pdf 108K

 Computational Grid I/O

    • LegionFS: A Secure and Scalable…

ACMIEEE

    • High-Performance Remote Access…

ACMIEEE

    • Gathering at the Well…

ACMIEEE

 Computational Grid I/O

    • LegionFS: A Secure and Scalable…

ACMIEEE

    • High-Performance Remote Access…

ACMIEEE

    • Gathering at the Well…

ACMIEEE

 Algorithmic Load Balancing

    • Large Scale Parallel Structured…

ACMIEEE

    • Parallel Interval-Newton…

ACMIEEE

    • Dynamic Load Balancing of SAMR…

ACMIEEE

 Computational Grid Portals  and Networks

    • The XCAT Science Portal

ACMIEEE

    • A Jini-based Computing…

ACMIEEE

    • Efficient Network and I/O…

ACMIEEE

 Sea, Wind, and Fire

    • Coastal Ocean Modeling…

ACMIEEE

    • Terascale Spectral Element…

ACMIEEE

    • High Resolution Weather Modeling…

ACMIEEE

 Efficient Layouts for  Hierarchical Memories

    • A Ghost Cell Expansion…

ACMIEEE

    • Improving Parallel Irregular…

ACMIEEE

    • Increasing Temporal Locality…

ACMIEEE

 Reconfigurable Architectures

    • Delivering Acceleration…

ACMIEEE

    • Parallel Dedicated hardware…

ACMIEEE

    • Cost Effectiveness of an Adaptable…

ACMIEEE

 Fast I/O

    • MPI-IO/GPFS…

ACMIEEE

    • A Case Study in Application…

ACMIEEE

    • The Design of I/O-efficient…

ACMIEEE

 Groundbreaking Applications

    • Solution of a Three-Body…

ACMIEEE

    • Parallel Implementation and…

ACMIEEE

    • Modeling of Seismic Wave…

ACMIEEE

 Groundbreaking Applications

    • Solution of a Three-Body…

ACMIEEE

    • Parallel Implementation and…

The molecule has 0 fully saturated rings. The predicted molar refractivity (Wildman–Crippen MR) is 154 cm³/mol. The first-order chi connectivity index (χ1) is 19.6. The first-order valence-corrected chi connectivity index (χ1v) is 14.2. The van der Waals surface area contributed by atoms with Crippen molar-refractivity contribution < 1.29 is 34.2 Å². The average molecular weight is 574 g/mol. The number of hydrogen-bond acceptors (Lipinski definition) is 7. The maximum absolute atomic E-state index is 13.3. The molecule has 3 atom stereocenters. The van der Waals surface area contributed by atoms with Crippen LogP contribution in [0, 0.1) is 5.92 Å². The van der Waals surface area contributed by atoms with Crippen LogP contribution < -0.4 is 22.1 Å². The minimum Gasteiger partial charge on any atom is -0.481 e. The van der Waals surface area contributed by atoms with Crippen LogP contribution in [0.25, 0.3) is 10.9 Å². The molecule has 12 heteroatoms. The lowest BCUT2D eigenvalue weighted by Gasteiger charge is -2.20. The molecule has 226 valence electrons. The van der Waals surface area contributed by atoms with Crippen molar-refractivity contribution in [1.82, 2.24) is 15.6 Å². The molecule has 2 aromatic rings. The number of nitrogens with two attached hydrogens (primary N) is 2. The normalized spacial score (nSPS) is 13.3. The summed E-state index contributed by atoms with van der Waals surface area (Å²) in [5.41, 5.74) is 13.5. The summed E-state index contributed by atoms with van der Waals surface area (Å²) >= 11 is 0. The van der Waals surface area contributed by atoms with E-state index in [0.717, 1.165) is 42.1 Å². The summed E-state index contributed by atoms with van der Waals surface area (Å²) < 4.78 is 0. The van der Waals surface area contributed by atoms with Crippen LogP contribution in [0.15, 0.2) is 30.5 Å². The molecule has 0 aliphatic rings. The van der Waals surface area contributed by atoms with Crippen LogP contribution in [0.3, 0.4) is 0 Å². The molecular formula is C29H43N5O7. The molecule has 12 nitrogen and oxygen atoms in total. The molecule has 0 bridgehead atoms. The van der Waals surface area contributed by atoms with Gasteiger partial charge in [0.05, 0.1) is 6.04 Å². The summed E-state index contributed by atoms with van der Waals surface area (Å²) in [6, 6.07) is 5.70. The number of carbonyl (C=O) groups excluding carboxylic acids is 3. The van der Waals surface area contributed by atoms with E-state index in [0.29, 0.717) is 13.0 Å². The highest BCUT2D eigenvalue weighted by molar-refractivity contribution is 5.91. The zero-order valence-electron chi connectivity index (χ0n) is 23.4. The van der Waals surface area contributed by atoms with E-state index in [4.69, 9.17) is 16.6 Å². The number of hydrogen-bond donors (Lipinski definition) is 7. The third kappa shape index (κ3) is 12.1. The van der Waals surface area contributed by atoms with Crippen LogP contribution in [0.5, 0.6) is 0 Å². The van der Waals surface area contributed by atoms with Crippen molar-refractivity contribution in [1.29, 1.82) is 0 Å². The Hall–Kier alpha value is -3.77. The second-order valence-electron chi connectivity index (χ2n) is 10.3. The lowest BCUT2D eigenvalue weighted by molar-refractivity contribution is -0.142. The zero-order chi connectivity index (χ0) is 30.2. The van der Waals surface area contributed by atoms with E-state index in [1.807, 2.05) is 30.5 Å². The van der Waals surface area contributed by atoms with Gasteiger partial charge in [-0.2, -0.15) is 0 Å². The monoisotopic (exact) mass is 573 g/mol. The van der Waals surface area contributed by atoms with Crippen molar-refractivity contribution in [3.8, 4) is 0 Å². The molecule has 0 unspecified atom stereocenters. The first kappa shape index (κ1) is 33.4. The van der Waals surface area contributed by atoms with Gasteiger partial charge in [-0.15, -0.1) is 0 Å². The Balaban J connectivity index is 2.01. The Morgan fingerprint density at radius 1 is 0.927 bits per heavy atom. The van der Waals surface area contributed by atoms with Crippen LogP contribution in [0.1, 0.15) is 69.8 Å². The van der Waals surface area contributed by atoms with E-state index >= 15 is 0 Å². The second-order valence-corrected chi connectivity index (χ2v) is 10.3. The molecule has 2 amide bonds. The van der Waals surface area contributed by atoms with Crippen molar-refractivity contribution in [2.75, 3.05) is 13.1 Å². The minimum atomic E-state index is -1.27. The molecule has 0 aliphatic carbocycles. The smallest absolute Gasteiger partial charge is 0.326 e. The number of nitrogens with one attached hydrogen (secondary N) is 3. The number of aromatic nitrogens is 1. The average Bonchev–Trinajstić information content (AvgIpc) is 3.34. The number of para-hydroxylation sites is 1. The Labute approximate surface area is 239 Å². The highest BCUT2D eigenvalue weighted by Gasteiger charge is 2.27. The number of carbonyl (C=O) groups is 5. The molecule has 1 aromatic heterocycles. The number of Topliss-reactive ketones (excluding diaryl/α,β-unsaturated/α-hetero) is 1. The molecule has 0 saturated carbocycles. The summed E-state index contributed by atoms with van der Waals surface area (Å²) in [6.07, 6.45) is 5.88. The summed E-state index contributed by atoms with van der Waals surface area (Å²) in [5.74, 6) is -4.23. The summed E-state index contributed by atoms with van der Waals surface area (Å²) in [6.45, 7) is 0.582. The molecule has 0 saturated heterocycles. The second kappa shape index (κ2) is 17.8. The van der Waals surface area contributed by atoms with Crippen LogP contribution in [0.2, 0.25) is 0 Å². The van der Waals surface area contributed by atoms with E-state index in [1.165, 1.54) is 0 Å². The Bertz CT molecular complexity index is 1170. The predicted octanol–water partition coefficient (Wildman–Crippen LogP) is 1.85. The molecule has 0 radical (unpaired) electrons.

ACMIEEE

    • Modeling of Seismic Wave…

ACMIEEE

 Information Retrieval and Transaction  Processing

    • Efficient Execution of Multiple…

ACMIEEE

    • Dynamic Page Placement…

ACMIEEE

    • Compressing Inverted Files…

ACMIEEE

 Information Retrieval and Transaction  Processing

    • Efficient Execution of Multiple…

ACMIEEE

    • Dynamic Page Placement…

ACMIEEE

    • Compressing Inverted Files…

ACMIEEE

 Performance Prediction

    • On Using SCALEA for Performace…

ACMIEEE

    • Modeling and Detecting Performance…

ACMIEEE

    • Predictive Performance and Scalability…

ACMIEEE

 Material Science Applications

    • Scalable Atomistic Simulation…

ACMIEEE

    • An 8.61 Tflop/s Molecular…

ACMIEEE

    • Multi-teraflops Spin Dynamics…

ACMIEEE

 Algorithms

    • Stable, Globally Non-iterative…

ACMIEEE

    • Stochastic Search for Signal…

ACMIEEE

    • A Hypergraph-Partitioning Approach…

ACMIEEE

 Mesh Methods

    • Achieving Extreme Resolution…

ACMIEEE

    • A Distributed Memory Unstructured…

ACMIEEE

    • Multilevel Algorithms for Generating…

ACMIEEE

 Novel Graphics and Grids

    • Fast Matrix Multiplies…

ACMIEEE

    • Next-Generation Visual…

ACMIEEE

    • Global Static Indexing…

ACMIEEE

 Networking

    • EMP: Zero-copy OS-bypass…

ACMIEEE

    • Design and Implementation of FMPL…

ACMIEEE

    • A New Routing Mechanism…

ACMIEEE

 Computational Grid  Applications

    • Applying Scheduling and Tuning…

ACMIEEE

    • An Automatic Design Optimization…

ACMIEEE

    • Numerical Libraries and the Grid…

ACMIEEE

 Novel Graphics and Grids

    • Fast Matrix Multiplies…

ACMIEEE

    • Next-Generation Visual…

ACMIEEE

    • Global Static Indexing…

ACMIEEE

 Networking

    • EMP: Zero-copy OS-bypass…

ACMIEEE

    • Design and Implementation of FMPL…

ACMIEEE

    • A New Routing Mechanism…

ACMIEEE

 Performance Prediction

    • On Using SCALEA for Performace…

ACMIEEE

    • Modeling and Detecting Performance…

ACMIEEE

    • Predictive Performance and Scalability…

ACMIEEE

 Computational Grid Environments and  Security